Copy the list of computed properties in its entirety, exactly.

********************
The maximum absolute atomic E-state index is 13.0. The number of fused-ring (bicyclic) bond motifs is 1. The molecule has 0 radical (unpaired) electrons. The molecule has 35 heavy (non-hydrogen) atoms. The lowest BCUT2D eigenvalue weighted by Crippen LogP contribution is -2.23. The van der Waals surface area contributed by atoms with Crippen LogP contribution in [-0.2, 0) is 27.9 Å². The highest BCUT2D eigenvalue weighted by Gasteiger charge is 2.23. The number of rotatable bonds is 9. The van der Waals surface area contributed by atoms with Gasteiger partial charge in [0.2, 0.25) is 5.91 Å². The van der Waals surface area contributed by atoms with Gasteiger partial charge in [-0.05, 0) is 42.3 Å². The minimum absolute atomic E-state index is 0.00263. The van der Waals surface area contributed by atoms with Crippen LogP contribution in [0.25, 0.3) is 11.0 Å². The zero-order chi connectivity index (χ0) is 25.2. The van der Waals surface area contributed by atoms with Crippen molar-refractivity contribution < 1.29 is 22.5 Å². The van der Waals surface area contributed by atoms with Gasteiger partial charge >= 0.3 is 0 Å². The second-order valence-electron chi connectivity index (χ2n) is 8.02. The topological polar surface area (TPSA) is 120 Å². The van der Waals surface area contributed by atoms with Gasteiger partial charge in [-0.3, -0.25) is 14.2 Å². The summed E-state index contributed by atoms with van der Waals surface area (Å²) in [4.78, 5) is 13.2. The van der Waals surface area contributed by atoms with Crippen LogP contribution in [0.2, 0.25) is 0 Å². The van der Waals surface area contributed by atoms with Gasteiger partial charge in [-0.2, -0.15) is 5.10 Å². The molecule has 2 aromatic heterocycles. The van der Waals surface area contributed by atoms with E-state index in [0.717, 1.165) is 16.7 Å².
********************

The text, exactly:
The maximum absolute atomic E-state index is 13.0. The number of fused-ring (bicyclic) bond motifs is 1. The molecule has 0 radical (unpaired) electrons. The molecule has 35 heavy (non-hydrogen) atoms. The lowest BCUT2D eigenvalue weighted by Crippen LogP contribution is -2.23. The van der Waals surface area contributed by atoms with Crippen LogP contribution in [-0.2, 0) is 27.9 Å². The highest BCUT2D eigenvalue weighted by Gasteiger charge is 2.23. The number of rotatable bonds is 9. The van der Waals surface area contributed by atoms with Gasteiger partial charge in [0.2, 0.25) is 5.91 Å². The van der Waals surface area contributed by atoms with Gasteiger partial charge in [-0.05, 0) is 42.3 Å². The minimum absolute atomic E-state index is 0.00263. The van der Waals surface area contributed by atoms with Crippen LogP contribution in [0.25, 0.3) is 11.0 Å². The zero-order chi connectivity index (χ0) is 25.2. The van der Waals surface area contributed by atoms with Crippen molar-refractivity contribution < 1.29 is 22.5 Å². The van der Waals surface area contributed by atoms with Gasteiger partial charge >= 0.3 is 0 Å². The second-order valence-electron chi connectivity index (χ2n) is 8.02. The topological polar surface area (TPSA) is 120 Å². The van der Waals surface area contributed by atoms with Gasteiger partial charge in [-0.3, -0.25) is 14.2 Å². The summed E-state index contributed by atoms with van der Waals surface area (Å²) in [4.78, 5) is 13.2. The van der Waals surface area contributed by atoms with Crippen LogP contribution in [0.2, 0.25) is 0 Å². The van der Waals surface area contributed by atoms with Gasteiger partial charge in [-0.2, -0.15) is 5.10 Å². The molecule has 2 aromatic heterocycles. The van der Waals surface area contributed by atoms with E-state index in [0.717, 1.165) is 16.7 Å².